LEWISTON, Maine — The Public Utilities Commission on Tuesday rejected the Lewiston portion of Central Maine Power Co.’s proposed $1.4 billion power line upgrade.
The Lewiston loop of the Maine Power Reliability Project called for $108 million in upgrades to the city’s electrical delivery system. More than $71 million was to be used to build a new substation on Larrabee Road.
PUC commissioners ruled that CMP’s plan didn’t thoroughly enough consider alternatives to the Lewiston upgrades, including lower voltage options to provide electricity without transmission lines. Options could have included generating electricity locally — solar, wind or river power — or reducing consumer electrical demand through conservation.
“CMP has not met its burden of proof in this case,” PUC Commission Chairman Jack Cashman said in a written statement. “The utility has not shown to my satisfaction through comprehensive testing or analysis that construction of the Lewiston Loop project is the most cost-effective means of addressing power reliability needs in the Lewiston area.”
Phil Nadeau, deputy city administrator, said he was concerned that the denial could hurt the utility’s ability to deliver electricity to Maine’s second-largest city.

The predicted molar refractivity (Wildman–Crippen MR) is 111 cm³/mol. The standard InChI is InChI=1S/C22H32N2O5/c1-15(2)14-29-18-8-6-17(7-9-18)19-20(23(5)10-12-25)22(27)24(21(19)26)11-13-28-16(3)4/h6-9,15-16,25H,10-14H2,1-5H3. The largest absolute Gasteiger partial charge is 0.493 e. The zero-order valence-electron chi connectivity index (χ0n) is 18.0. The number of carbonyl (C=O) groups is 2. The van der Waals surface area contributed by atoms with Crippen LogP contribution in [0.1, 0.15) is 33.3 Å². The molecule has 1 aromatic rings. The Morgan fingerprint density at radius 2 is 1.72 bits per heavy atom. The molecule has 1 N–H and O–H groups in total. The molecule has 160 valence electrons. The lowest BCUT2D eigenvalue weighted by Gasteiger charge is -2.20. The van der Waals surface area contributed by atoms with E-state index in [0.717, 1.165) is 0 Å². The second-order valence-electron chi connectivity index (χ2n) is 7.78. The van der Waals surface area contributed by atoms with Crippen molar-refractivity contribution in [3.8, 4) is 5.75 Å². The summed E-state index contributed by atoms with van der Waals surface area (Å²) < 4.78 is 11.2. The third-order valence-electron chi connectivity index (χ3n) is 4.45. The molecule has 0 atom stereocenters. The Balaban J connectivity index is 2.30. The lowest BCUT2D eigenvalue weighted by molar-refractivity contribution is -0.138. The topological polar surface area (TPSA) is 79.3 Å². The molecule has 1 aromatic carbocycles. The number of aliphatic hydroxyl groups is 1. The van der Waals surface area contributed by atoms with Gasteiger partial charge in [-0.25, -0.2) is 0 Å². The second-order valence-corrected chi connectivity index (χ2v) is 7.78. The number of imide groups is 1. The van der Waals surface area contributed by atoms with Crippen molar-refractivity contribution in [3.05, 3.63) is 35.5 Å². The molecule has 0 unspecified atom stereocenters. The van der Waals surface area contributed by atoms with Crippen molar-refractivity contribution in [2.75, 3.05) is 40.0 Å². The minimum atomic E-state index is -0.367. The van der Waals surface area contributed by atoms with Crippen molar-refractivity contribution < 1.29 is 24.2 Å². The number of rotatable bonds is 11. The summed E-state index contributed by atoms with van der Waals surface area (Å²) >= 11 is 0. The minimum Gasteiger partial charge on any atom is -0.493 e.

“There is certainly necessity for the Lewiston loop,” Nadeau said. “We could be looking at a downtown casino and an entire riverfront development. All of that needs electricity, and that’s the one thing a city of our size should never have to worry about. In my mind, the state should bend over backwards to make sure Lewiston has what it needs to do the economic development and the job creation they want us to do.”
CMP spokesman John Carroll said he was waiting to get a written copy of the commission’s findings before discussing the company’s response.
“One thing they have talked about is needing more analysis,” Carroll said. “That would be the most logical place for us to start.”
CMP’s Maine Power Reliability Project calls for upgrading a swath of power lines beginning in Eliot in southern Maine and passing through central Maine to Orrington, where the lines would connect to lines from Canada. Along the way, they pass through Litchfield, Monmouth, Leeds, Greene, Lewiston and a corner of Auburn at the Durham line.
In some places, lines would be rebuilt or replaced. In other places, lines would be added, including 115-kilovolt and 345-kilovolt lines. The 345-kilovolt poles, not common in Maine, are wider than traditional power-line towers and can be 20 to 25 feet taller than the lower-voltage poles.
Commissioners approved the bulk of the statewide program in June 2010, delaying a decision on the improvements where they passed through Lewiston.
The City Council approved a tax incentive in July 2009 to convince the utility to move some of its proposed lines around some residents’ homes. CMP agreed. Those changes added an estimated $3.5 million to the utility’s costs.
CMP was expected to pay an additional $1.2 million to Lewiston in new property taxes for the new substation and new power lines. The tax incentive agreement would have returned $358,723 of those new taxes to the utility each year.